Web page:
Fibro Patients Challenged when Processing Words and Colors
Does your slow reading speed embarrass you, or worse yet, is it interfering with your job productivity? Or, perhaps you keep your finger near the pause button of the DVD remote control in case one of the characters in the movie speaks in a foreign language and subtitles appear across your TV screen. While you may already be frustrated with the limited speed at which you can read and fully comprehend information, the situation can be compounded when family or co-workers become annoyed with you. If you told your doctor about your memory and concentration difficulties, a simple screening test may have falsely labeled you as “normal.”
Frank Leavitt, Ph.D., and Robert Katz, M.D., of Rush Medical College in Chicago, IL, just published a study showing that the speed of information processing was significantly impaired in 50 percent of the 67 fibromyalgia patients tested.* Putting their findings into perspective, the authors state, “People with fibromyalgia are essentially doing the same job at roughly half the speed.”
If you require more time to process the same amount of stimulus information, how does this relate to the symptom of feeling like you are in a brain fog, or what is often referred to as fibro fog? According to Leavitt and Katz, “Time delays in processing information alter the timing of other cognitive operations. For example, delays in processing can affect what you remember, because time governs the decay of information.” So the quicker you can process information, the sooner it can be stored in permanent memory and the greater likelihood that the data actually gets stored. Faster processing speeds also translate into improved accuracy of the details being retained. This occurs because of the reduced odds that the information “fades” or becomes “blurred” before it has a chance to be stored in memory.
Yet, you may be wondering: If fibromyalgia patients have a reduced mental processing speed, why wasn’t this identified years ago? A person’s processing speed cannot be determined by a single test. One must measure all factors that influence the overall processing speed, which includes mental speed (i.e., how fast the brain processes info), auditory speed, quickness of pattern recognition, pace of visual scanning, speed of decision making, inspection time, and motor (muscle movement) speed. A deficit in one area could have serious ramifications, but may not be picked up unless all of the aspects that contribute to processing speed are measured.
Leavitt and Katz used a battery of ten tests to evaluate all factors that may influence a person’s processing speed. This approach is more extensive than previous studies, and it produces a complete picture of every step involved in the speed of processing all types of information. Sixty-seven fibromyalgia patients (recruited consecutively and not based on whether they complained of brain fog) were compared to 51 non-fibromyalgia subjects with memory complaints (e.g., they had a history of seizures, head trauma, stroke, etc.). The results for both groups were also compared to the standardized norms for each test.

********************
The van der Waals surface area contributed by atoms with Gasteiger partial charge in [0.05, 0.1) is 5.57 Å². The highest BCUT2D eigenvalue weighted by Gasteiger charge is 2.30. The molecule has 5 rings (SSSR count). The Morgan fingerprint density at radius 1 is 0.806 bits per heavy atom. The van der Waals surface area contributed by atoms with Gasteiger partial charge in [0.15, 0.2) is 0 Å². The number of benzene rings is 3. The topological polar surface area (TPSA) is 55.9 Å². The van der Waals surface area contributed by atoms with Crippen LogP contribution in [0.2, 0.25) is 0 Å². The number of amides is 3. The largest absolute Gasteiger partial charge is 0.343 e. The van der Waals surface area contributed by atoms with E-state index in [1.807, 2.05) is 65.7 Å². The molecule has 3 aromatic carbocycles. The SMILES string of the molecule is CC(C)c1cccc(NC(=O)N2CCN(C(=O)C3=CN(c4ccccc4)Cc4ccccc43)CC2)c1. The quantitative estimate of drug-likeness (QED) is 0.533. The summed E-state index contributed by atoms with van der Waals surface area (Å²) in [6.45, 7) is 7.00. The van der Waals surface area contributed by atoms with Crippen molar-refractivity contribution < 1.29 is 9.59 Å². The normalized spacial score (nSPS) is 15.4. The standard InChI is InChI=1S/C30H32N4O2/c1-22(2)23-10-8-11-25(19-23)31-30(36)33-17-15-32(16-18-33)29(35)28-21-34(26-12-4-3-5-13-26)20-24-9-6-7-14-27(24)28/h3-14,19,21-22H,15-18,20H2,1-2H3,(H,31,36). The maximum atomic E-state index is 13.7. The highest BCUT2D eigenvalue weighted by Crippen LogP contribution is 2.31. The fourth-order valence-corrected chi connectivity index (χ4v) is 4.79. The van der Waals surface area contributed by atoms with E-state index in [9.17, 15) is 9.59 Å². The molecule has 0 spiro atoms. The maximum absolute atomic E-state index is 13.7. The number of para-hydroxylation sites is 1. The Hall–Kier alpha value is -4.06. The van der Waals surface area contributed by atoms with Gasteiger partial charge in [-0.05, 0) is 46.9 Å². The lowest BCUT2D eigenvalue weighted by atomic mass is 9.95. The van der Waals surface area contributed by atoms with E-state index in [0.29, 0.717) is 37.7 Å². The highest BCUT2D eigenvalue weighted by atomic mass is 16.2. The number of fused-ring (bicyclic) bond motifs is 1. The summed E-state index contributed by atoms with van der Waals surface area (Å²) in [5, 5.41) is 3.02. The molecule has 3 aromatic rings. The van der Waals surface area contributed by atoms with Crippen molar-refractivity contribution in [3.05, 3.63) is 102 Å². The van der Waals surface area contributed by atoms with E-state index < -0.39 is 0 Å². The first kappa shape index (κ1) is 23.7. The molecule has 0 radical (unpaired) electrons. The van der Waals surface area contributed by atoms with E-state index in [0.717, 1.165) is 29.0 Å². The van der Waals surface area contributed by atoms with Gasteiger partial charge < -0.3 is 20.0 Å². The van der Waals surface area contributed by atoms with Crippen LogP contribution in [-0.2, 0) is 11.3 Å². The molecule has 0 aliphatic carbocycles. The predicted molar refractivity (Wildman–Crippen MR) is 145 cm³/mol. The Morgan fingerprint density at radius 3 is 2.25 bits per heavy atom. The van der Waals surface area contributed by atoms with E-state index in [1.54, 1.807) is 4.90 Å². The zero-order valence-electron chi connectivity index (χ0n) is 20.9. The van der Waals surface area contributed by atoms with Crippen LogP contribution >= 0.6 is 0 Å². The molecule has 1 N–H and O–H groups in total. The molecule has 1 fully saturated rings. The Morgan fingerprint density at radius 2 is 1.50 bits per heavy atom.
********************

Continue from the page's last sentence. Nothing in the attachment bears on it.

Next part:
In the reading and color naming tasks, fibromyalgia patients scored substantially poorer than the group of controls that complained of cognitive difficulties. The reading test consisted of asking subjects to read the names of colors printed in black ink (e.g., red, blue or green). The color naming test required subjects to state the color of a row of Xs printed in either red, blue or green ink. In general, people have the ability to read words automatically faster than their ability to name colors. All tests were timed.
Despite how annoyed you may be with your fibro fog, there is an upside to this finding. More than 70 percent of fibromyalgia patients scored in the normal range on at least seven of the ten tests. This means that most of the steps involved in processing information is done in a timely manner, and only the brain areas involved in reading and color naming are affected. So the processing speed deficit in fibromyalgia is selective, but the downside is that researchers do not know what is causing the dysfunction.
The findings by Leavitt and Katz are somewhat paradoxical because fibromyalgia patients performed the worst on the tests that were the easiest. “Unlike the other timed tests in the battery, naming words and colors are relatively mindless tasks that are executed with a minimum of personal effort. In tasks that require a greater demand on taxing process capabilities, the speed in fibromyalgia patients is either similar to or better than the control sample.”
While this selective glitch in mental processing speed of reading and color naming may be an oddity, this study shows that for half of the fibromyalgia patient population, fibro fog is definitely a reality! If your doctor refers you for cognitive testing, make sure that the Word and Color naming tasks of the Stroop Test are included. Inquire about the tests to be used before you even set up an appointment. Otherwise, your cognitive complaints may go undetected and your doctor will falsely assume that you are just another complainer.
The University of Washington has an Interactive Stroop Test available for you to take online.
* Leavitt F, Katz RS. J Clin Rheumatology 14(4):214-218, August 2008.